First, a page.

With the base install of Debian 7 in place, it is time for you to configure the operating system to work with OpenStack.
Using the KVM console or SSH, login as the root user (password is debian).
Add the Debian Wheezy Backports repository to apt so you can install the cloud-init packages:
echo 'deb http://ftp.debian.org/debian wheezy-backports main' >> /etc/apt/sources.list
Update apt-get so it sees the new repository:
Install all of the necessary cloud-init packages along with some other packages:
apt-get install sudo curl wget rsync cloud-init cloud-utils cloud-initramfs-growroot
Replace the default /etc/cloud/cloud.cfg with the following contents:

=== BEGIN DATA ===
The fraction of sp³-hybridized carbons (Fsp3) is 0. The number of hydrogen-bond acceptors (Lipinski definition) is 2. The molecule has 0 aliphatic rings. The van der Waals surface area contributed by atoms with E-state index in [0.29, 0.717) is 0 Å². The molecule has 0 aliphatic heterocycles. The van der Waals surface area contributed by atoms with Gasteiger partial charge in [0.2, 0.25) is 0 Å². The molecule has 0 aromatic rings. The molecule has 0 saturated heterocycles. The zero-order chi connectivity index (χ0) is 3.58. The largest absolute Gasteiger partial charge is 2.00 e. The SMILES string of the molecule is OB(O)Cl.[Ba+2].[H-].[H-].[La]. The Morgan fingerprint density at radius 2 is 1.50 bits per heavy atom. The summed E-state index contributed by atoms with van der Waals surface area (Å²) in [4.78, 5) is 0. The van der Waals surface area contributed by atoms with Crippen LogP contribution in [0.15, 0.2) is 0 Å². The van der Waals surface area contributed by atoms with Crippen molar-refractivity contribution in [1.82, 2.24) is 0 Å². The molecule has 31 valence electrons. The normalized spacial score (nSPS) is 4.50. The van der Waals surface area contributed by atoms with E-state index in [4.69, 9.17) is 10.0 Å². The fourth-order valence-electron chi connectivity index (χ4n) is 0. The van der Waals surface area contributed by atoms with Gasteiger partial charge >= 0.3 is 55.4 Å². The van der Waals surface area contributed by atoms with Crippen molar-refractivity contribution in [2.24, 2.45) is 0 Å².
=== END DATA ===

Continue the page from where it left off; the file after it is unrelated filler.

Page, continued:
# The top level settings are used as module # and system configuration. # A set of users which may be applied and/or used by various modules # when a 'default' entry is found it will reference the 'default_user' # from the distro configuration specified below users: - default # If this is set, 'root' will not be able to ssh in and they # will get a message to login instead as the above $user (ubuntu) disable_root: true # This will cause the set+update hostname module to not operate (if true) preserve_hostname: false # Example datasource config # datasource: # Ec2: # metadata_urls: [ 'blah.com' ] # timeout: 5 # (defaults to 50 seconds) # max_wait: 10 # (defaults to 120 seconds) # The modules that run in the 'init' stage cloud_init_modules: - migrator - bootcmd - write-files - resizefs - set_hostname - update_hostname - update_etc_hosts - ca-certs - rsyslog - users-groups - ssh # The modules that run in the 'config' stage cloud_config_modules: # Emit the cloud config ready event # this can be used by upstart jobs for 'start on cloud-config'. - emit_upstart - mounts - ssh-import-id - locale - set-passwords - grub-dpkg - apt-pipelining - apt-configure - package-update-upgrade-install - landscape - timezone - puppet - chef - salt-minion - mcollective - disable-ec2-metadata - runcmd - byobu # The modules that run in the 'final' stage cloud_final_modules: - rightscale_userdata - scripts-per-once - scripts-per-boot - scripts-per-instance - scripts-user - ssh-authkey-fingerprints - keys-to-console - phone-home - final-message - power-state-change # System and/or distro specific settings # (not accessible to handlers/transforms) system_info: # This will affect which distro class gets used distro: debian # Default user name + that default users groups (if added/used) default_user: name: debian lock_passwd: True gecos: Debian shell: /bin/bash groups: [adm, audio, cdrom, dialout, floppy, video, plugdev, dip, sudo] sudo: ["ALL=(ALL) NOPASSWD: ALL"] # Other config here will be given to the distro class and/or path classes paths: cloud_dir: /var/lib/cloud/ templates_dir: /etc/cloud/templates/ upstart_dir: /etc/init/ package_mirrors: - arches: [default] failsafe: primary: http://ftp.debian.org/debian